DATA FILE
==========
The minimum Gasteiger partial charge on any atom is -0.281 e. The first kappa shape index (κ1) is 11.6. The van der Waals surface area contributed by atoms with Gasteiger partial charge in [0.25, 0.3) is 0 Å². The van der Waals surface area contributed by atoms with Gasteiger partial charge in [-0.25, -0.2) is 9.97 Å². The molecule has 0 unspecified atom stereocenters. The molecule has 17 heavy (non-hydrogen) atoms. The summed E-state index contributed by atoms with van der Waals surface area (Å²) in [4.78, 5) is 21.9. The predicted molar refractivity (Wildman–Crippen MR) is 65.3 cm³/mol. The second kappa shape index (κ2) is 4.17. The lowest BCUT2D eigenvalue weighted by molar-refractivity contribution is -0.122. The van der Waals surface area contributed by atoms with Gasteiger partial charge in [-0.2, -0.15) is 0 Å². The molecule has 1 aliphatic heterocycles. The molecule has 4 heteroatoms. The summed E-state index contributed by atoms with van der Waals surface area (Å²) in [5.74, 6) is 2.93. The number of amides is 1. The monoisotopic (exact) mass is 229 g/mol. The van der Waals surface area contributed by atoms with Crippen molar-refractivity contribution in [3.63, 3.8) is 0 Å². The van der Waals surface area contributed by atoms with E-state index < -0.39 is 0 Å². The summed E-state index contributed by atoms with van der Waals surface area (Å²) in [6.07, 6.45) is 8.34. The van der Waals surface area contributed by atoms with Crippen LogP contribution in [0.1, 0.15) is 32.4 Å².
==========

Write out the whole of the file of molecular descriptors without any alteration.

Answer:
The minimum Gasteiger partial charge on any atom is -0.281 e. The first kappa shape index (κ1) is 11.6. The van der Waals surface area contributed by atoms with Gasteiger partial charge in [0.25, 0.3) is 0 Å². The van der Waals surface area contributed by atoms with Gasteiger partial charge in [-0.25, -0.2) is 9.97 Å². The molecule has 0 unspecified atom stereocenters. The molecule has 17 heavy (non-hydrogen) atoms. The summed E-state index contributed by atoms with van der Waals surface area (Å²) in [4.78, 5) is 21.9. The predicted molar refractivity (Wildman–Crippen MR) is 65.3 cm³/mol. The second kappa shape index (κ2) is 4.17. The lowest BCUT2D eigenvalue weighted by molar-refractivity contribution is -0.122. The van der Waals surface area contributed by atoms with Gasteiger partial charge in [-0.2, -0.15) is 0 Å². The molecule has 1 aliphatic heterocycles. The molecule has 4 heteroatoms. The summed E-state index contributed by atoms with van der Waals surface area (Å²) in [5.74, 6) is 2.93. The number of amides is 1. The monoisotopic (exact) mass is 229 g/mol. The van der Waals surface area contributed by atoms with Crippen molar-refractivity contribution in [3.63, 3.8) is 0 Å². The van der Waals surface area contributed by atoms with E-state index < -0.39 is 0 Å². The summed E-state index contributed by atoms with van der Waals surface area (Å²) in [6.07, 6.45) is 8.34. The van der Waals surface area contributed by atoms with Crippen LogP contribution in [0.1, 0.15) is 32.4 Å².